The Telegraph
Saturday , April 19 , 2014
CIMA Gallary

Felling, mining threaten forest

Tura, April 18: The Rongrenggre reserve forest in East Garo Hills is facing the twin threats of deforestation and illegal mining after the discovery of coal deposits.

Coal traders in nexus with forest officials are allegedly carrying out mining at the reserve forest. In addition, the forest has lost 60 per cent of its green cover owing to traders and militants felling trees for timber and firewood.

The illegal mining and felling of trees has raised alarm bells in Williamnagar, which is just 4km from the reserve forest.

“Felling of trees has been going on for a decade now. Even after several protests, nothing has been done to protect the green cover. We have been struggling to ensure the protected area is conserved,” said Senseng Marak, president of the Williamnagar unit of the Federation of Khasi, Jaintia and Garo People.

A survey conducted by different civil societies has revealed that a huge area inside the reserve forest has been cleared for mining.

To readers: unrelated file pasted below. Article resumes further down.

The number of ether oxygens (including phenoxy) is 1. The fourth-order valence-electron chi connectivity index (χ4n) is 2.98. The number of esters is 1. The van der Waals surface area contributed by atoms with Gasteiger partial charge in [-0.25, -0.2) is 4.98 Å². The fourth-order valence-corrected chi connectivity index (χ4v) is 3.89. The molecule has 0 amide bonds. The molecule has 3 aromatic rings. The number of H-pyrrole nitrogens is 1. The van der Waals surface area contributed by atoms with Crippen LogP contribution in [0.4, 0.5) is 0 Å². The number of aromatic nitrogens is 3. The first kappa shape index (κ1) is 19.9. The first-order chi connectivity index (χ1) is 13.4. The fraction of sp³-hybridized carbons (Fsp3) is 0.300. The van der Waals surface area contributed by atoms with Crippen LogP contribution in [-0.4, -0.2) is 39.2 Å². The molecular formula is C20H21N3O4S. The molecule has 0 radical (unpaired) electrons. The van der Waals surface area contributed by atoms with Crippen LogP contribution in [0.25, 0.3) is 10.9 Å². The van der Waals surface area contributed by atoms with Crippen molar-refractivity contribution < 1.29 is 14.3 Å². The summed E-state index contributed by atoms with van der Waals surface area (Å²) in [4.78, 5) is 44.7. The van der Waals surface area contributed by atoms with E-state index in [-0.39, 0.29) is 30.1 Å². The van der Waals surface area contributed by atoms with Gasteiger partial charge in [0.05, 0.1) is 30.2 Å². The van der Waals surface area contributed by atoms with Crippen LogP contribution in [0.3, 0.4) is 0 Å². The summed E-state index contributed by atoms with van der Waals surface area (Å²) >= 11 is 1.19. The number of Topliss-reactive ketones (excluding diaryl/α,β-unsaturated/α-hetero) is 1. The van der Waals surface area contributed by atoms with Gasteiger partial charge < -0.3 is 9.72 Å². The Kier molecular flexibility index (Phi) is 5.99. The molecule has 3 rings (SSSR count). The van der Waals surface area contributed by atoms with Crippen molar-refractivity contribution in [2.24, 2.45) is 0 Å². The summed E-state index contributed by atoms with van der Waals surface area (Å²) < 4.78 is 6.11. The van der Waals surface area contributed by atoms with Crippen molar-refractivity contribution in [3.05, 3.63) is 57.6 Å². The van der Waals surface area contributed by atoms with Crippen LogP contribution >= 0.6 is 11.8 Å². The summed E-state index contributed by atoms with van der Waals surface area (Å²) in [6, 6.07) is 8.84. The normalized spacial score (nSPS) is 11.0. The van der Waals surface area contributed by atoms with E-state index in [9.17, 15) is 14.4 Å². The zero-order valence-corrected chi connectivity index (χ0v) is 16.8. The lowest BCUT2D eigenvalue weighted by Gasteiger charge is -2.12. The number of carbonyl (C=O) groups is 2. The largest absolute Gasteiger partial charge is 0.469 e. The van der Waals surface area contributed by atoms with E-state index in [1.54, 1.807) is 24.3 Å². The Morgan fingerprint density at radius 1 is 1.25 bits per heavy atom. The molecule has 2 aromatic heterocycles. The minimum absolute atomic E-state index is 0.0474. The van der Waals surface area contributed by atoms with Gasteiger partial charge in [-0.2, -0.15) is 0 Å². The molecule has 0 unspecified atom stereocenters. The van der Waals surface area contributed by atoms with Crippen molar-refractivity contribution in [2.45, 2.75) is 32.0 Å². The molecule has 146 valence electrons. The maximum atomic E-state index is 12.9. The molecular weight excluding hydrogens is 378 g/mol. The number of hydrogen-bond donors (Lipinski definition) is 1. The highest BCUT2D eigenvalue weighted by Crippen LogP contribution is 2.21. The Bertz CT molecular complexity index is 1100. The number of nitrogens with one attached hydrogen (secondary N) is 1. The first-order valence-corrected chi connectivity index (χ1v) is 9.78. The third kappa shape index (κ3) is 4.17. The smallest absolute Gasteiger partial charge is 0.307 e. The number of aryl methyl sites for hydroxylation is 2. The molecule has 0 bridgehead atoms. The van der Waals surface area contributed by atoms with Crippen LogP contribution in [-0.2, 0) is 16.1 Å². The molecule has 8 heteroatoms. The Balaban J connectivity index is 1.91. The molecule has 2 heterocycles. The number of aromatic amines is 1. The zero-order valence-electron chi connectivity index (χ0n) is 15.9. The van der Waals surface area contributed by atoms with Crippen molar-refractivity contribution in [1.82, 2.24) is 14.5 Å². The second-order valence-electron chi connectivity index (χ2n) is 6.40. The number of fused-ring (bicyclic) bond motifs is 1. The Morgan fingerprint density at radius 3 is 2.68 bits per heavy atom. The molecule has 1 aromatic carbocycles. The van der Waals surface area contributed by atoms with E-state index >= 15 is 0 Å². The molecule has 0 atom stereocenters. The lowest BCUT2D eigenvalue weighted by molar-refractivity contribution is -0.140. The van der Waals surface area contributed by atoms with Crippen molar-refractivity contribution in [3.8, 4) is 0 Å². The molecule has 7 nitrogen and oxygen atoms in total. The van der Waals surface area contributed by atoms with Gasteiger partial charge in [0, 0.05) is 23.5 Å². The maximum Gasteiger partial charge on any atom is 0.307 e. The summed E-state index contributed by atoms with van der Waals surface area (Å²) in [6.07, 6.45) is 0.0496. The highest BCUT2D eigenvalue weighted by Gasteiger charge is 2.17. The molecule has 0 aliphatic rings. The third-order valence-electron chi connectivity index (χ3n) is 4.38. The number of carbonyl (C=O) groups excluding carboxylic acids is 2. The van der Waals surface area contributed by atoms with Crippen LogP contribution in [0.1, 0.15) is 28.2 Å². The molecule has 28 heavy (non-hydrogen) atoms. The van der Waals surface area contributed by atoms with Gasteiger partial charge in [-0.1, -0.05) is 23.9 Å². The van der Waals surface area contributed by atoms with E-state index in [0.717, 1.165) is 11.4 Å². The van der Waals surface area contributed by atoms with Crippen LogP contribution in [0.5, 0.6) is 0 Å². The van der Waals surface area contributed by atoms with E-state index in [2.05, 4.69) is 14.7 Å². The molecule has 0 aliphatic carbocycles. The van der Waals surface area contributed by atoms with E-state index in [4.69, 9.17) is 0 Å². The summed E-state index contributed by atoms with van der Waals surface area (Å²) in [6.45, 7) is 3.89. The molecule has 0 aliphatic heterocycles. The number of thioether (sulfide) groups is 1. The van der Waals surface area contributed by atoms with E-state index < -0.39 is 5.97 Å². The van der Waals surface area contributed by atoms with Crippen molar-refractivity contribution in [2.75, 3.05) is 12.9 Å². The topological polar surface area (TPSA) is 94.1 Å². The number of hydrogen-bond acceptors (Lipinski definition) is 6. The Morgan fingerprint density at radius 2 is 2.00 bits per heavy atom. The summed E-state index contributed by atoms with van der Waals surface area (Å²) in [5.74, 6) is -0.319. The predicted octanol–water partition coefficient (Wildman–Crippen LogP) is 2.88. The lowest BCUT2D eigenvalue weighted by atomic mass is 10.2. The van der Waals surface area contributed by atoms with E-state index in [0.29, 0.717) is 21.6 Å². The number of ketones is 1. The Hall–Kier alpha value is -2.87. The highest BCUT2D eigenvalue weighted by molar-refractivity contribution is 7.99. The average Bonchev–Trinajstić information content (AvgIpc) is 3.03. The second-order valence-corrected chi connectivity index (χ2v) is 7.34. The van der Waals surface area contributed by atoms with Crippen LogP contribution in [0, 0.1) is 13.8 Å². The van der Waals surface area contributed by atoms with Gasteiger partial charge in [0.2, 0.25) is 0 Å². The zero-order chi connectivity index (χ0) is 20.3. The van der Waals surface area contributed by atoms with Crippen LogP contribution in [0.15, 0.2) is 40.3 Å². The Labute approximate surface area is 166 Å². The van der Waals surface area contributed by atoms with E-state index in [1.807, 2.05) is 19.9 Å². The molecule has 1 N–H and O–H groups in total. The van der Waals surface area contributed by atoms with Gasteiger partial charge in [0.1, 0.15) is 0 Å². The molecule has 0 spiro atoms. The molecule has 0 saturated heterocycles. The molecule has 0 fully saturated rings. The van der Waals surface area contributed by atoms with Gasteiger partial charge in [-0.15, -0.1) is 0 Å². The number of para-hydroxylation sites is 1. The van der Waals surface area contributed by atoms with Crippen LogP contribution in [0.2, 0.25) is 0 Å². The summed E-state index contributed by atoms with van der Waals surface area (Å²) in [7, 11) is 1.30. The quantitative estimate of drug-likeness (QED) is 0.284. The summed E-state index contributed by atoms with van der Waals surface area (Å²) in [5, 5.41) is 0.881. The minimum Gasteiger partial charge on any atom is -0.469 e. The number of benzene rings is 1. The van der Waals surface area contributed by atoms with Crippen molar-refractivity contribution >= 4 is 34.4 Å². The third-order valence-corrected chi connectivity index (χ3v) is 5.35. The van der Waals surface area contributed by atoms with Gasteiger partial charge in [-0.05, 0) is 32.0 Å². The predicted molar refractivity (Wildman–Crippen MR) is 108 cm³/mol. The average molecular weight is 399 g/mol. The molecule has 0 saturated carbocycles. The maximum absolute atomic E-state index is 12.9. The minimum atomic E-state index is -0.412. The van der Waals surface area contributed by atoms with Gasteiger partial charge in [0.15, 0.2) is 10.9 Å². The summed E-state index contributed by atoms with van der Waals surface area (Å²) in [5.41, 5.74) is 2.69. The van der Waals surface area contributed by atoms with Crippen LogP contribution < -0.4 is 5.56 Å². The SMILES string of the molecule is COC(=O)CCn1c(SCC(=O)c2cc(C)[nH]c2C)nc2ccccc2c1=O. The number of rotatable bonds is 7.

Chisim Marak, a youth who lives in the vicinity of the forest, said, “Interested parties have literally occupied the whole forest. The discovery of coal deposits has created a dangerous situation. A river runs through the forest and people depend on it. Hence, mining should not be allowed.”

Another activist, Taison D. Shira, blamed the district administration for the problem. “The timber and extracted coal is taken through the highways. The trucks could have been stopped at various checkpoints like Songsak, Tura and Williamnagar but the administration has done nothing.”

The mining at the reserve forest has led another rights group, the Centre for Environmental Protection and Rural Development, to pursue the matter.

An activist of the organisation, Treepon Sangma, said, “It seems very clear there is something wrong. How is it so easy to transport forest products from within the protected area when there are checkpoints everywhere? The movement is happening through highways, so it is impossible not to catch them. Once the transport of these products is stopped, the problem will be solved.”

Officials in the administration and forest department said the matter would be investigated.